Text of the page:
## Fanwheel Torque Drag Factor

In order accurately to model an ergometer the fanwheel torque drag factor asociated with each inlet damper setting should be known. The polar mass moment of inertia of the fanwheel, Io, must have been found by other means.

To find the drag factor, K, - for a given damper setting - the fanwheel must be free to spin in its housing. Determine its (small) constant bearing friction torque, Tf. Then, given an accurately measured initial angular velocity, w0 (rad/sec), note the time required, dT, for the wheel to come to a stop.

Then:
Dt *(K *Tf)0.5 /Io = tan-1[w0 *(K /Tf)0.5]

Where:
Dt = the elapsed time to stop; sec
Io = the polar mass moment of inertia of the wheel and its (small?) added mass; kg-m2
K = the torque drag factor; N-m-sec2
Tf = the bearing friction torque; N-m (may not be zero)
w0 = the initial wheel speed; rad/sec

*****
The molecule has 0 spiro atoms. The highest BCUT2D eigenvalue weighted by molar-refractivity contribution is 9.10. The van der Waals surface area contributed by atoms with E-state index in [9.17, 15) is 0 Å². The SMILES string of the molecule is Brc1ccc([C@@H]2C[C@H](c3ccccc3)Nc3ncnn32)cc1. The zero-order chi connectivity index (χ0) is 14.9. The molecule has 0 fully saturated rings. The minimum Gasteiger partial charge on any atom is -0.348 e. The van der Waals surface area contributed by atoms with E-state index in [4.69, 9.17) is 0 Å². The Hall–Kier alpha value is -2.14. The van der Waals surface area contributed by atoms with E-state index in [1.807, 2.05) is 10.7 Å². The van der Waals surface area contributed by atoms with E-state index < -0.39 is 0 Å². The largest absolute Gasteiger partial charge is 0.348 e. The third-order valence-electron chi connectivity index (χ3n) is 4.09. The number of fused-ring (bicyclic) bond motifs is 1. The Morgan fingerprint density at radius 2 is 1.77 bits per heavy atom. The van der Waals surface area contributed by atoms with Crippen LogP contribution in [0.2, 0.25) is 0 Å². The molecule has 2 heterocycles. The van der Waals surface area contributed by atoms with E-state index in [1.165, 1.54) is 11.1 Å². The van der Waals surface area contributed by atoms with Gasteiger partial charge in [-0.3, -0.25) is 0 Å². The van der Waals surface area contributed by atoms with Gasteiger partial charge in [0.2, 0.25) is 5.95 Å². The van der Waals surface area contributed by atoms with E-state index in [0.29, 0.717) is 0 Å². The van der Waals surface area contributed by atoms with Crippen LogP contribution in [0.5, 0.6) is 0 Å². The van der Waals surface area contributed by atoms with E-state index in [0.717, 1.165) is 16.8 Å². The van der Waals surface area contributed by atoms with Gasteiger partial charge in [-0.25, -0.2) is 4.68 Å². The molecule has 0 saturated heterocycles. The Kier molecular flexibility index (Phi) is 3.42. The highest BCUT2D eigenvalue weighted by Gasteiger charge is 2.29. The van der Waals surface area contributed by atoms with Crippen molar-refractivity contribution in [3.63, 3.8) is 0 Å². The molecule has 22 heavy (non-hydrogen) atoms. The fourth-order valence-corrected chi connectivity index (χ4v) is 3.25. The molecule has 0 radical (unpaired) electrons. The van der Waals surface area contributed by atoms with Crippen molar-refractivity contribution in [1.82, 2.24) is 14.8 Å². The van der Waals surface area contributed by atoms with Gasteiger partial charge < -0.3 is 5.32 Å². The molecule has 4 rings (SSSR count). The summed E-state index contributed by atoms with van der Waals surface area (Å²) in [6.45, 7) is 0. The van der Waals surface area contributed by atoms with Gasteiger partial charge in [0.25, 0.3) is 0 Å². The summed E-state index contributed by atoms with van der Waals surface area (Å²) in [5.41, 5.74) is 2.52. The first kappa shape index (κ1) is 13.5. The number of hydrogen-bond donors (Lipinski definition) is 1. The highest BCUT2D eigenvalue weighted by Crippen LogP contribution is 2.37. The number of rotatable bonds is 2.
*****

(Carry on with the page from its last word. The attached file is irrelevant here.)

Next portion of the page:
Solving for K is then a trial and error process which converges rapidly. For the Concept-II Indoor Rower values of K are expected to fall somewhere in the range 0.001 - 0.0001. Concept-II publishes numbers in a range of about 90 to 220, presumably having applied a factor (1,000,000?) to put the figures into the more familiar range of the whole numbers.
The added mass (of air "laminated" to the wheel surfaces) increases the moment of inertia by some small and unknown amount and will introduce an error into the values determined for K.

If the bearing friction is too small, dT will be very large (theoretically infinite) and it would be better to take the time between an initial, w0, and a final, w1, wheel speed and use the more complicated relationship:

A = -Io /(K *Tf)0.5
B = (K /Tf)0.5
Dt = A *[tan-1 *w1 *B -tan-1 *w0 *B]

Where:
Dt = the elapsed time interval; sec
Io = the polar mass moment of inertia of the wheel and its (small?) added mass; kg-m2
K = the torque drag factor; N-m-sec2
Tf = the bearing friction torque; N-m (may not be zero)
w0 = the initial wheel speed; rad/sec
w1 = the final wheel speed; rad/sec